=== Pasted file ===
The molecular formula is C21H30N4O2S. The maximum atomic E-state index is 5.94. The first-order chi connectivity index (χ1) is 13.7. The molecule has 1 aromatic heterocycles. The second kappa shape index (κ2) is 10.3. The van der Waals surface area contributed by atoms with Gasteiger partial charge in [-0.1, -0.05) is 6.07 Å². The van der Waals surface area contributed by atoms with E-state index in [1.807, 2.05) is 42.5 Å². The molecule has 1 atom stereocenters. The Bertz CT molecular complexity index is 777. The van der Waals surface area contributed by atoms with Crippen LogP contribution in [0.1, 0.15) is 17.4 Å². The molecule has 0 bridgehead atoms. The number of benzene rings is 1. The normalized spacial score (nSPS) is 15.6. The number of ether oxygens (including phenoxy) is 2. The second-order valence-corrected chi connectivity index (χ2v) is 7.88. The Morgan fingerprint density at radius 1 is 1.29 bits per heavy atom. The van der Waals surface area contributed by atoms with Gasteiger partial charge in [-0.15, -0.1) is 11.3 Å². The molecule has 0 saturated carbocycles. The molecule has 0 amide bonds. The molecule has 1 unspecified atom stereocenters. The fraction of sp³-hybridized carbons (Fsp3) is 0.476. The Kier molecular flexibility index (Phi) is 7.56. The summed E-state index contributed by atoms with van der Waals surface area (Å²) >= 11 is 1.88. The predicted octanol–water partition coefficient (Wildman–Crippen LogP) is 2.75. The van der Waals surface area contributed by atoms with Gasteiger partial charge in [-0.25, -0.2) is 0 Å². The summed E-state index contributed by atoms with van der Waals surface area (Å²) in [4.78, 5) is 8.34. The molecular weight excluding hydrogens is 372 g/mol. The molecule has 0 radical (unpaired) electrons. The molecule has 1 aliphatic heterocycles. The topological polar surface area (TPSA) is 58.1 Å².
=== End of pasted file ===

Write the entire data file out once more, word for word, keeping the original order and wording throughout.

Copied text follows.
The molecular formula is C21H30N4O2S. The maximum atomic E-state index is 5.94. The first-order chi connectivity index (χ1) is 13.7. The molecule has 1 aromatic heterocycles. The second kappa shape index (κ2) is 10.3. The van der Waals surface area contributed by atoms with Gasteiger partial charge in [-0.1, -0.05) is 6.07 Å². The van der Waals surface area contributed by atoms with E-state index in [1.807, 2.05) is 42.5 Å². The molecule has 1 atom stereocenters. The Bertz CT molecular complexity index is 777. The van der Waals surface area contributed by atoms with Crippen LogP contribution in [0.1, 0.15) is 17.4 Å². The molecule has 0 bridgehead atoms. The number of benzene rings is 1. The normalized spacial score (nSPS) is 15.6. The number of ether oxygens (including phenoxy) is 2. The second-order valence-corrected chi connectivity index (χ2v) is 7.88. The Morgan fingerprint density at radius 1 is 1.29 bits per heavy atom. The van der Waals surface area contributed by atoms with Gasteiger partial charge in [-0.15, -0.1) is 11.3 Å². The molecule has 0 saturated carbocycles. The molecule has 0 amide bonds. The molecule has 1 unspecified atom stereocenters. The fraction of sp³-hybridized carbons (Fsp3) is 0.476. The Kier molecular flexibility index (Phi) is 7.56. The summed E-state index contributed by atoms with van der Waals surface area (Å²) >= 11 is 1.88. The predicted octanol–water partition coefficient (Wildman–Crippen LogP) is 2.75. The van der Waals surface area contributed by atoms with Gasteiger partial charge in [-0.25, -0.2) is 0 Å². The summed E-state index contributed by atoms with van der Waals surface area (Å²) in [4.78, 5) is 8.34. The molecular weight excluding hydrogens is 372 g/mol. The molecule has 0 radical (unpaired) electrons. The molecule has 1 aliphatic heterocycles. The topological polar surface area (TPSA) is 58.1 Å².